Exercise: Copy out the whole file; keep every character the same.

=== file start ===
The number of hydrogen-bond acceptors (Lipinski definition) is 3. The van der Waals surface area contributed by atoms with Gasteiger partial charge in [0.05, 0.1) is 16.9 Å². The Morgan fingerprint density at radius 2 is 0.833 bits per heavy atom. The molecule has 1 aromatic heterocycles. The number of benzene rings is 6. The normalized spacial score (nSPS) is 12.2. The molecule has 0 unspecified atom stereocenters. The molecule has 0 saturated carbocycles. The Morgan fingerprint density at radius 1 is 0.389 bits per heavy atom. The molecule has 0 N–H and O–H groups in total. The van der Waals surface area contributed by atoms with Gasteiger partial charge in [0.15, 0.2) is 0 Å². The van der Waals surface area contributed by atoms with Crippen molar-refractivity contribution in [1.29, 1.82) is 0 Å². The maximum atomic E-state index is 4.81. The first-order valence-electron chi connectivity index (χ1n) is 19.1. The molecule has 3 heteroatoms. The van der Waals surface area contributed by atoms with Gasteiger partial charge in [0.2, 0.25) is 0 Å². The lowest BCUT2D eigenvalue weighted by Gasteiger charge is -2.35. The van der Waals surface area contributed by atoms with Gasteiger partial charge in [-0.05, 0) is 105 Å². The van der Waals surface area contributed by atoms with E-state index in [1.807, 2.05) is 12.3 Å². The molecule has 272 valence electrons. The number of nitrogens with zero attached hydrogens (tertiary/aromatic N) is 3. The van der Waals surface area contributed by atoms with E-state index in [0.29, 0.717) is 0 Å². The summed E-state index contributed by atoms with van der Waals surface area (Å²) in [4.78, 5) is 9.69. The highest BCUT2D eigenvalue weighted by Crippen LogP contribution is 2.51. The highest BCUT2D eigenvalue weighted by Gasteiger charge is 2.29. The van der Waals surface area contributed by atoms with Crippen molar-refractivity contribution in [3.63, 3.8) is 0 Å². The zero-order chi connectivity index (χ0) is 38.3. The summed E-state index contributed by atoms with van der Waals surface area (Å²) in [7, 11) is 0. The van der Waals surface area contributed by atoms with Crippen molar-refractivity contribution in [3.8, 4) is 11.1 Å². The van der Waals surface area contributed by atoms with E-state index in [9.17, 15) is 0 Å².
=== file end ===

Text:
The number of hydrogen-bond acceptors (Lipinski definition) is 3. The van der Waals surface area contributed by atoms with Gasteiger partial charge in [0.05, 0.1) is 16.9 Å². The Morgan fingerprint density at radius 2 is 0.833 bits per heavy atom. The molecule has 1 aromatic heterocycles. The number of benzene rings is 6. The normalized spacial score (nSPS) is 12.2. The molecule has 0 unspecified atom stereocenters. The molecule has 0 saturated carbocycles. The Morgan fingerprint density at radius 1 is 0.389 bits per heavy atom. The molecule has 0 N–H and O–H groups in total. The van der Waals surface area contributed by atoms with Gasteiger partial charge in [0.15, 0.2) is 0 Å². The van der Waals surface area contributed by atoms with Crippen molar-refractivity contribution in [1.29, 1.82) is 0 Å². The maximum atomic E-state index is 4.81. The first-order valence-electron chi connectivity index (χ1n) is 19.1. The molecule has 3 heteroatoms. The van der Waals surface area contributed by atoms with Gasteiger partial charge in [0.2, 0.25) is 0 Å². The lowest BCUT2D eigenvalue weighted by Gasteiger charge is -2.35. The van der Waals surface area contributed by atoms with Gasteiger partial charge in [-0.05, 0) is 105 Å². The van der Waals surface area contributed by atoms with E-state index in [1.807, 2.05) is 12.3 Å². The molecule has 272 valence electrons. The number of nitrogens with zero attached hydrogens (tertiary/aromatic N) is 3. The van der Waals surface area contributed by atoms with E-state index in [0.29, 0.717) is 0 Å². The summed E-state index contributed by atoms with van der Waals surface area (Å²) in [4.78, 5) is 9.69. The highest BCUT2D eigenvalue weighted by Crippen LogP contribution is 2.51. The highest BCUT2D eigenvalue weighted by Gasteiger charge is 2.29. The van der Waals surface area contributed by atoms with Crippen molar-refractivity contribution in [3.63, 3.8) is 0 Å². The zero-order chi connectivity index (χ0) is 38.3. The summed E-state index contributed by atoms with van der Waals surface area (Å²) in [7, 11) is 0. The van der Waals surface area contributed by atoms with Crippen molar-refractivity contribution in [3.8, 4) is 11.1 Å². The van der Waals surface area contributed by atoms with E-state index in [9.17, 15) is 0 Å².